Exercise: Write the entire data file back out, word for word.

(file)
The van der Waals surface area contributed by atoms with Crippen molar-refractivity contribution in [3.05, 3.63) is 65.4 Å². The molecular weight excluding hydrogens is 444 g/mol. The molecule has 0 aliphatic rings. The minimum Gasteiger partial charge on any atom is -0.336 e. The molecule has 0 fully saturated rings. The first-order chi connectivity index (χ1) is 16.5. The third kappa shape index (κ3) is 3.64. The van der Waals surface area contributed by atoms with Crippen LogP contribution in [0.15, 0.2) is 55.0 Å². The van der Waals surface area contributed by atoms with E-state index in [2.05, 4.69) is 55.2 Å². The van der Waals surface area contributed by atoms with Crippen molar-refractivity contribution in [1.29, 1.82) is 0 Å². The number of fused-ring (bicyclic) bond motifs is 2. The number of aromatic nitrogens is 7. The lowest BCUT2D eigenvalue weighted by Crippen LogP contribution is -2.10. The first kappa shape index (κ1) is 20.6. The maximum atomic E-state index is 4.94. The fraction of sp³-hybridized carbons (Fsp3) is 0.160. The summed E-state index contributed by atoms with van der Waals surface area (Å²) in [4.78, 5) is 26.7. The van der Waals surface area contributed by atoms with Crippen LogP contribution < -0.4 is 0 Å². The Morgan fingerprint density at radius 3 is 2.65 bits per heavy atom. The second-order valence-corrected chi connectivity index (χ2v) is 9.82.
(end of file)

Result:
The van der Waals surface area contributed by atoms with Crippen molar-refractivity contribution in [3.05, 3.63) is 65.4 Å². The molecular weight excluding hydrogens is 444 g/mol. The molecule has 0 aliphatic rings. The minimum Gasteiger partial charge on any atom is -0.336 e. The molecule has 0 fully saturated rings. The first-order chi connectivity index (χ1) is 16.5. The third kappa shape index (κ3) is 3.64. The van der Waals surface area contributed by atoms with Crippen LogP contribution in [0.15, 0.2) is 55.0 Å². The van der Waals surface area contributed by atoms with E-state index in [2.05, 4.69) is 55.2 Å². The van der Waals surface area contributed by atoms with Crippen molar-refractivity contribution in [1.29, 1.82) is 0 Å². The number of fused-ring (bicyclic) bond motifs is 2. The number of aromatic nitrogens is 7. The lowest BCUT2D eigenvalue weighted by Crippen LogP contribution is -2.10. The first kappa shape index (κ1) is 20.6. The maximum atomic E-state index is 4.94. The fraction of sp³-hybridized carbons (Fsp3) is 0.160. The summed E-state index contributed by atoms with van der Waals surface area (Å²) in [4.78, 5) is 26.7. The van der Waals surface area contributed by atoms with Crippen LogP contribution < -0.4 is 0 Å². The Morgan fingerprint density at radius 3 is 2.65 bits per heavy atom. The second-order valence-corrected chi connectivity index (χ2v) is 9.82.